A powerhouse release. It rips, it churns, it impresses and most all: it gets on with business. Dense black berried fruits of various persuasions, coffee-cream oak, sprinkles of dried herbs and a surge of flavour and tannin to close. It's like admiring a big sea; the power complete with the glory. 96 Points, Campbell Mattinson
Deep purple/red colour with a fresh, super-ripe, fruit-driven bouquet of blackberry, cranberry and black cherry. Some spices and even a hint of pepper. It's tight and firm on the palate, a little young right now but with lots of potential. Ripeness is excellent, and the wine is not a blockbuster but on the more elegant side of the scale. Very good. Drink 2018-2045. 95 points, Real Review (10/2015).
Never the flashiest or most opulent Shiraz, The Armagh endures as a savory classic. The 2013 Shiraz The Armagh continues in that same vein, with scents of roasted meat, scorched mulberries and hints of vanilla leading the way. It's dense, concentrated and full-bodied, with supple (almost creamy) tannins that conceal much of their power in their ripeness, without the wine ever seeming too ripe, too oaky or too fruity. Those tannins linger and turn to silk on the long finish, picking up lively red berry and orange zest nuances. Good stuff.
96 points, Wine Advocate (March 2018)
Rich and black fruited, dried mint, creamy coffee nougat oak, spice and a dusting of pepper. Full bodied, but only just, with red and black berries, dried mint and sage, toasty oak, firm grainy tannin and well-settled fresh acidity. Finish is toasty and lively, with serious length of flavour. More to come.
94 points, The Wine Front (April 2017)
Ripe but pretty aromas of blackberries, plum essence and cassis meet with licorice and chocolate as well as undertones of orange peel. Full body, grainy and intense tannins and a charcoal-like, long finish.
94 points, jamessuckling.com (January 2018)
A powerhouse release. It rips, it churns, it impresses and most all: it gets on with business. Dense black berried fruits of various persuasions, coffee-cream oak, sprinkles of dried herbs and a surge of flavour and tannin to close. It's like admiring a big sea; the power complete with the glory.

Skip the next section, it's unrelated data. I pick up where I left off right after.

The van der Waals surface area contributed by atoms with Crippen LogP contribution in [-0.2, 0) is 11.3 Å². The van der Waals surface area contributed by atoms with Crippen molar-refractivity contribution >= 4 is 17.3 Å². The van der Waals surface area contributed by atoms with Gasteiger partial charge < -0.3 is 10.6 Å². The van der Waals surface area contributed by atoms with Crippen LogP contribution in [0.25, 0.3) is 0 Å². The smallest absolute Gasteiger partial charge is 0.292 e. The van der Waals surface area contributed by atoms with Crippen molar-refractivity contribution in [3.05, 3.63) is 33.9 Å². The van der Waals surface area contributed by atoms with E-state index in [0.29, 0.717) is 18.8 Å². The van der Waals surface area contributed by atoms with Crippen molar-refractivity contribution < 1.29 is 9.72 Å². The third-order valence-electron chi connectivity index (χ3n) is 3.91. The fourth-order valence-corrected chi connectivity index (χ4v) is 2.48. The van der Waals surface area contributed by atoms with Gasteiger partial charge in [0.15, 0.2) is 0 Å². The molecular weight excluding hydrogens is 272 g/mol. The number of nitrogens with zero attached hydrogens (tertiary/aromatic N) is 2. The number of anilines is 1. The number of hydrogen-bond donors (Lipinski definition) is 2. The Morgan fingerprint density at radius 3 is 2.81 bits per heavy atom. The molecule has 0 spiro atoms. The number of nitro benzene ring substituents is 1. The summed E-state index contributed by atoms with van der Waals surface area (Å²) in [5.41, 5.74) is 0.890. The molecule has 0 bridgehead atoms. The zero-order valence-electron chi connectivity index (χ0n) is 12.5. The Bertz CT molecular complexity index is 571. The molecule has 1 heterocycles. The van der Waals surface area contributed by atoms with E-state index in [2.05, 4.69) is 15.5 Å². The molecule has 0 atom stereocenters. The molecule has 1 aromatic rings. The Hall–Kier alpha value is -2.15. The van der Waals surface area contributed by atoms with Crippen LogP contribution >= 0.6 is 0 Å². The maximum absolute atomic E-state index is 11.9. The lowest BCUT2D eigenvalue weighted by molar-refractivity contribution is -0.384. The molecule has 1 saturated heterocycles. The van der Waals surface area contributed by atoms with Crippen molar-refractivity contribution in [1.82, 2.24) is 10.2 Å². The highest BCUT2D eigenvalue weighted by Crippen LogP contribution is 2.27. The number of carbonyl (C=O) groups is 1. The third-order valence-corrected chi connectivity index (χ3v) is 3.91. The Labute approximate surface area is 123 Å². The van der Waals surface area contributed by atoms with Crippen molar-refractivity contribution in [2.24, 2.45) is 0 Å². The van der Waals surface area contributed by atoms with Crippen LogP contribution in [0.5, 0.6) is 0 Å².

96 points, Wine Companion (February 2016)
The Clare ValleyThe Clare Valley is located two hours north of Adelaide in the Mount Lofty ranges. The region was settled by John Horrocks who encouraged his servant James Green to plant the first vines in 1842. Climate in the Clare Valley is continental with hot summers, cold winters and low rainfall that necessitates supplementary irrigation. Soils in the valley are predominantly red brown loams over shale, permitting excellent drainage. Many of the best vineyards are located at higher elevations of 400-500m on sites that take advantage of the cool breezes that funnel up the corrugation of hills from the south. The Clare Valley is renowned for its zesty fruit-pure Rieslings particularly from the sub-regions of Polish Hill and Watervale. The region also produces intense age-worthy sturdy reds from Cabernet Sauvignon and Shiraz.
Jim BarryJim Barry, named after the eponymous founding wine maker, is one of the stalwart wineries of the Clare Valley. In 1959 the late Jim Barry purchased land near the township of Clare, replanting much of it to vineyard. Under the leadership of managing director Peter Barry and sons Tom and Sam Barry the brand has gone from strength to strength. Jim Barry is best known for its flagship Shiraz The Armagh, but also produces an impressive range of wines including Riesling, Shiraz and Cabernet Sauvignon from their vineyard holdings in the Clare Valley and Coonawarra.